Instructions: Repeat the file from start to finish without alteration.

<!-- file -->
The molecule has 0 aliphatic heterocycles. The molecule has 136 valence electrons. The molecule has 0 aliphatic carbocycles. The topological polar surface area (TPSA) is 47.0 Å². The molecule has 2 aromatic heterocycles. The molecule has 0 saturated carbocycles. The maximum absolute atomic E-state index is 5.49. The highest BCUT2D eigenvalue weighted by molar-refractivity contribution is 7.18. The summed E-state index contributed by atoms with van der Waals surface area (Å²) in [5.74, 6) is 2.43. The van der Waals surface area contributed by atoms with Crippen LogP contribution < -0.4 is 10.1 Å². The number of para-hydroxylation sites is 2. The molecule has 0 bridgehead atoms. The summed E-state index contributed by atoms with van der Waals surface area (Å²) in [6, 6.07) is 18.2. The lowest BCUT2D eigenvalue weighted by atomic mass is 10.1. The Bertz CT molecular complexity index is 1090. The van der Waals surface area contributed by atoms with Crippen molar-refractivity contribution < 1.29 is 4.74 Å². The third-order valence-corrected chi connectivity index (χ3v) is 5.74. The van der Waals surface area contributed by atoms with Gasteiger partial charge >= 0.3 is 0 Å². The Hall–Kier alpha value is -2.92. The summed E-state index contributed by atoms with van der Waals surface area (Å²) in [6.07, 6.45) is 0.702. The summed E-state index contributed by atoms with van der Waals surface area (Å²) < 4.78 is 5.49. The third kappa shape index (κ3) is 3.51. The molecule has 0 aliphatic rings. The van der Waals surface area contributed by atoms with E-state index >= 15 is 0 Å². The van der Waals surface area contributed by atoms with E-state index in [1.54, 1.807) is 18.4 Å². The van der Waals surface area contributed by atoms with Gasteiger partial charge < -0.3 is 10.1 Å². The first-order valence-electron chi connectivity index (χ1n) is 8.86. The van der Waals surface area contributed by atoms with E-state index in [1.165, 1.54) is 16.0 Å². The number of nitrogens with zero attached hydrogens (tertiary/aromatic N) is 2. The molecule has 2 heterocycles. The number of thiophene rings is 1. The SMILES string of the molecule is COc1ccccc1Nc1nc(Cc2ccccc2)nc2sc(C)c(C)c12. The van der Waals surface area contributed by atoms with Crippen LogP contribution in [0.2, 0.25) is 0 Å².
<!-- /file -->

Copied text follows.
The molecule has 0 aliphatic heterocycles. The molecule has 136 valence electrons. The molecule has 0 aliphatic carbocycles. The topological polar surface area (TPSA) is 47.0 Å². The molecule has 2 aromatic heterocycles. The molecule has 0 saturated carbocycles. The maximum absolute atomic E-state index is 5.49. The highest BCUT2D eigenvalue weighted by molar-refractivity contribution is 7.18. The summed E-state index contributed by atoms with van der Waals surface area (Å²) in [5.74, 6) is 2.43. The van der Waals surface area contributed by atoms with Crippen LogP contribution < -0.4 is 10.1 Å². The number of para-hydroxylation sites is 2. The molecule has 0 bridgehead atoms. The summed E-state index contributed by atoms with van der Waals surface area (Å²) in [6, 6.07) is 18.2. The lowest BCUT2D eigenvalue weighted by atomic mass is 10.1. The Bertz CT molecular complexity index is 1090. The van der Waals surface area contributed by atoms with Crippen molar-refractivity contribution < 1.29 is 4.74 Å². The third-order valence-corrected chi connectivity index (χ3v) is 5.74. The van der Waals surface area contributed by atoms with Gasteiger partial charge >= 0.3 is 0 Å². The Hall–Kier alpha value is -2.92. The summed E-state index contributed by atoms with van der Waals surface area (Å²) in [6.07, 6.45) is 0.702. The summed E-state index contributed by atoms with van der Waals surface area (Å²) < 4.78 is 5.49. The third kappa shape index (κ3) is 3.51. The molecule has 0 aliphatic rings. The van der Waals surface area contributed by atoms with E-state index >= 15 is 0 Å². The van der Waals surface area contributed by atoms with E-state index in [1.54, 1.807) is 18.4 Å². The van der Waals surface area contributed by atoms with Gasteiger partial charge < -0.3 is 10.1 Å². The first-order valence-electron chi connectivity index (χ1n) is 8.86. The van der Waals surface area contributed by atoms with E-state index in [1.165, 1.54) is 16.0 Å². The number of nitrogens with zero attached hydrogens (tertiary/aromatic N) is 2. The molecule has 2 heterocycles. The number of thiophene rings is 1. The SMILES string of the molecule is COc1ccccc1Nc1nc(Cc2ccccc2)nc2sc(C)c(C)c12. The van der Waals surface area contributed by atoms with Crippen LogP contribution in [0.2, 0.25) is 0 Å².